In another article on labor-adjacent issues published yesterday, the New York Times reports on the labor shortage in Utah, where unemployment rates are among the lowest in the country.  Companies are having trouble fulfilling customer demand with the labor shortage, despite offering relatively high wages.  The labor shortage has also stunted Utah’s efforts to mimic Silicon Valley in being a hub for technology.  Many companies have hired out-of-state workers and persuaded them to relocate to Utah to make up for the deficit.

Weekend News & Commentary — May 20-21, 2017

Updating our coverage yesterday, more than 35,000 members of the Communications Workers of America (CWA) are striking this weekend after the union and AT&T failed to agree to a new long-term contact by the union’s Friday afternoon deadline.  The walkout forced stores across the country to close, though AT&T insisted that most of its locations were still open.

Laurie Stalnaker with the Central Labor Council, AFL-CIO, San Bernardino and Riverside Counties has an op-ed in the Press-Enterprise discussing the recent efforts of the AFL-CIO to protect undocumented immigrants, and issuing a call for additional solidarity among workers across the political spectrum.

Dueling rallies in Italy on Saturday exposed sharp political divisions on worker and migrant issues as the country turns toward parliamentary elections due to occur at the beginning of 2018.  In Umbria, thousands of supporters of the populist 5-Star Movement marched in support of a guaranteed minimum income for Italian citizens, while in Milan, similar numbers demonstrated against racism and intolerance.  The government’s response to the tens of thousands of people crossing the Mediterranean fleeing violence or searching for economic opportunities has boosted 5-Stars’ national profile as it seeks to appeal to poorer Italian voters by melding nationalistic, anti-immigrant messages with an anti-poverty and income inequality platform.

The Canadian government has banned officials from seeking information from social media accounts of applicants for disability benefits, unemployment benefits, and other social programs after reports surfaced that employees were using publicly available information to check details provided in applications.  Senior officials stated that they feared such searches might violate the Canadian Charter of Rights and Freedoms and the Privacy Act.

 

Today’s News & Commentary — May 19, 2017

Unless AT&T officials come to a labor agreement with AT&T workers by 3PM EST today, thousands of workers across 36 states and DC will walk off the job in a three-day strike.  This would be the first strike ever for AT&T Mobility workers.  The labor dispute covers 40,000 workers across the country.  One particular sticking point in the dispute is AT&T’s offshoring of jobs to foreign contractors.  AT&T workers are represented by Communications Workers of America (CWA), which also represents Verizon workers, nearly 40,000 of whom went on strike one year ago.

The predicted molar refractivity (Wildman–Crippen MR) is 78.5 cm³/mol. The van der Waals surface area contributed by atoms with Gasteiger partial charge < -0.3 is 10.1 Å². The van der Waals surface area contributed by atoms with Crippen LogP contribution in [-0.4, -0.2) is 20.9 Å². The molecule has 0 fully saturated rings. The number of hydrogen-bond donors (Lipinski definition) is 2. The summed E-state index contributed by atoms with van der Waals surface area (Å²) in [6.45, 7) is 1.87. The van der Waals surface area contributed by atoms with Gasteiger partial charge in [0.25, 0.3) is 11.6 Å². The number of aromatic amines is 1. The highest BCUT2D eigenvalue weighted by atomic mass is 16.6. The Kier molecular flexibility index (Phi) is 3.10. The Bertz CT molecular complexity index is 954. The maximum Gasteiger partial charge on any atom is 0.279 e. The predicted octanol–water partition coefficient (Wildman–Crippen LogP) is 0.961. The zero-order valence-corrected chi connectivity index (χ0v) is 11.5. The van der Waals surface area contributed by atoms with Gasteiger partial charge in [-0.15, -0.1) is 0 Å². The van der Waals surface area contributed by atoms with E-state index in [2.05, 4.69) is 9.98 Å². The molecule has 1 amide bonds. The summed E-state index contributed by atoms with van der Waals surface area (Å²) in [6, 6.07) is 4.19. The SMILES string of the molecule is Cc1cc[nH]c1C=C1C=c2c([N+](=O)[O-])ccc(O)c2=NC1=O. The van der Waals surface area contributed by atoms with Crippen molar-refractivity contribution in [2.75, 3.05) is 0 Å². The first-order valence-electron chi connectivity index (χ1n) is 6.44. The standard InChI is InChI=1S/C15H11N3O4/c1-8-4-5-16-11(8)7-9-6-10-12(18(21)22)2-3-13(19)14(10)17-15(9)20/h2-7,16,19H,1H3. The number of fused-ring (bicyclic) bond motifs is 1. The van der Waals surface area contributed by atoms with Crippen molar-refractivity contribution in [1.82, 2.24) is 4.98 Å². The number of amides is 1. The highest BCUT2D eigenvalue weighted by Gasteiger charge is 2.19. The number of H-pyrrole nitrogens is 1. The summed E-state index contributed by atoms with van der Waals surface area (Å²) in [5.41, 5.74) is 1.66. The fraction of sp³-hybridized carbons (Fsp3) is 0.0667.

An anonymous senior budget official leaked that President Trump’s 2018 budget proposal would require states to provide six weeks of paid leave to both mothers and fathers.  The federal government would not subsidize the program; instead, states would be entirely responsible for identifying and implementing the required cuts and taxes to cover its costs.  The payments would come through pre-existing unemployment insurance programs.

Secretary of Labor Alexander Acosta spoke at a meeting of G20 Labor and Employment ministers concerning “women succeeding in a 21st century economy.”  Speaking on employment policies that could help women succeed in their workplaces, Secretary Acosta touted providing more apprenticeships outside of the construction trades, where apprenticeships were traditionally and still are quite common.  In particular, Acosta advocated for more apprenticeships in the tech sector to address the perceived skills gap and labor shortage within tech-related fields.

Today’s News & Commentary — May 17, 2017

At the New York Times, Gary Rivlin discusses the question of free college, and suggests that the first two years of college should be free for anyone attending a public school (i.e. community college or the first two years of a four-year state school).  The idea comes from Professor Sara Goldrick-Rab, who first laid out her theory in a 2014 paper co-written with Professor Nancy Kendall.  In it, Goldrick-Rab and Kendall proposed the following: “If you complete a high-school degree, you can obtain a 13th and 14th year of education for free in exchange for a modest amount of work while attending school.” The authors pinpointed large sums of federal money, including billions of dollars in Pell grants that have ended up going to for-profit colleges, that could be used to fund their plan.  The proposal is not without its critics, and as Rivlin puts it, “Two years of free college is not a panacea.” However, it “would give more people hope, at least, in an economy that now pretty much requires skills well beyond the ones taught in high school.”